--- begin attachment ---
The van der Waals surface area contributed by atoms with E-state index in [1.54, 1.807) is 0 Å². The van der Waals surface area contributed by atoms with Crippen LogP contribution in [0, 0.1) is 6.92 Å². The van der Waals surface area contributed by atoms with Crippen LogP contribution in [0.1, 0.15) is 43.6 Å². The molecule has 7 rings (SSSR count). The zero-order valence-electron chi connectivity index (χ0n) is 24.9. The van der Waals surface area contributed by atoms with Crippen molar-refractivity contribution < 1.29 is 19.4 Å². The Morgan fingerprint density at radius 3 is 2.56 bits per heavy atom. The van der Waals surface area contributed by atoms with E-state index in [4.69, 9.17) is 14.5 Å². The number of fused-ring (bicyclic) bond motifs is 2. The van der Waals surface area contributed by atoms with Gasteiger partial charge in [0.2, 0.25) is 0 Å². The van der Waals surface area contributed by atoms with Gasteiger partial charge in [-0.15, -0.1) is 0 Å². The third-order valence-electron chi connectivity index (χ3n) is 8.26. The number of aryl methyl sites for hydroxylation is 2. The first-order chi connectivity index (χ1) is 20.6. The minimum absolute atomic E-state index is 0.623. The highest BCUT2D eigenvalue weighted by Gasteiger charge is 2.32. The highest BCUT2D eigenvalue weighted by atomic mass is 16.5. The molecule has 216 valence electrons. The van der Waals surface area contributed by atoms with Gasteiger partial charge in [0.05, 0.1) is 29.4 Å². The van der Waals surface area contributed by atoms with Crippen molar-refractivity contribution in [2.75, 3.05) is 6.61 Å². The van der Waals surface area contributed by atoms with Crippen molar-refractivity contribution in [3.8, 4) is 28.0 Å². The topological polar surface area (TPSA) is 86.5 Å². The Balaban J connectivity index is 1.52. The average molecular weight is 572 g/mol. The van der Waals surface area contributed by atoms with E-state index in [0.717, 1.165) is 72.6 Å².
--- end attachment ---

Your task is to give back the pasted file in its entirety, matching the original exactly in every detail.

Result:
The van der Waals surface area contributed by atoms with E-state index in [1.54, 1.807) is 0 Å². The van der Waals surface area contributed by atoms with Crippen LogP contribution in [0, 0.1) is 6.92 Å². The van der Waals surface area contributed by atoms with Crippen LogP contribution in [0.1, 0.15) is 43.6 Å². The molecule has 7 rings (SSSR count). The zero-order valence-electron chi connectivity index (χ0n) is 24.9. The van der Waals surface area contributed by atoms with Crippen molar-refractivity contribution < 1.29 is 19.4 Å². The Morgan fingerprint density at radius 3 is 2.56 bits per heavy atom. The van der Waals surface area contributed by atoms with E-state index in [4.69, 9.17) is 14.5 Å². The number of fused-ring (bicyclic) bond motifs is 2. The van der Waals surface area contributed by atoms with Gasteiger partial charge in [0.2, 0.25) is 0 Å². The van der Waals surface area contributed by atoms with Gasteiger partial charge in [-0.15, -0.1) is 0 Å². The third-order valence-electron chi connectivity index (χ3n) is 8.26. The number of aryl methyl sites for hydroxylation is 2. The first-order chi connectivity index (χ1) is 20.6. The minimum absolute atomic E-state index is 0.623. The highest BCUT2D eigenvalue weighted by Gasteiger charge is 2.32. The highest BCUT2D eigenvalue weighted by atomic mass is 16.5. The molecule has 216 valence electrons. The van der Waals surface area contributed by atoms with Gasteiger partial charge in [0.05, 0.1) is 29.4 Å². The van der Waals surface area contributed by atoms with Crippen molar-refractivity contribution in [2.75, 3.05) is 6.61 Å². The van der Waals surface area contributed by atoms with Crippen molar-refractivity contribution in [3.8, 4) is 28.0 Å². The topological polar surface area (TPSA) is 86.5 Å². The Balaban J connectivity index is 1.52. The average molecular weight is 572 g/mol. The van der Waals surface area contributed by atoms with E-state index in [0.717, 1.165) is 72.6 Å².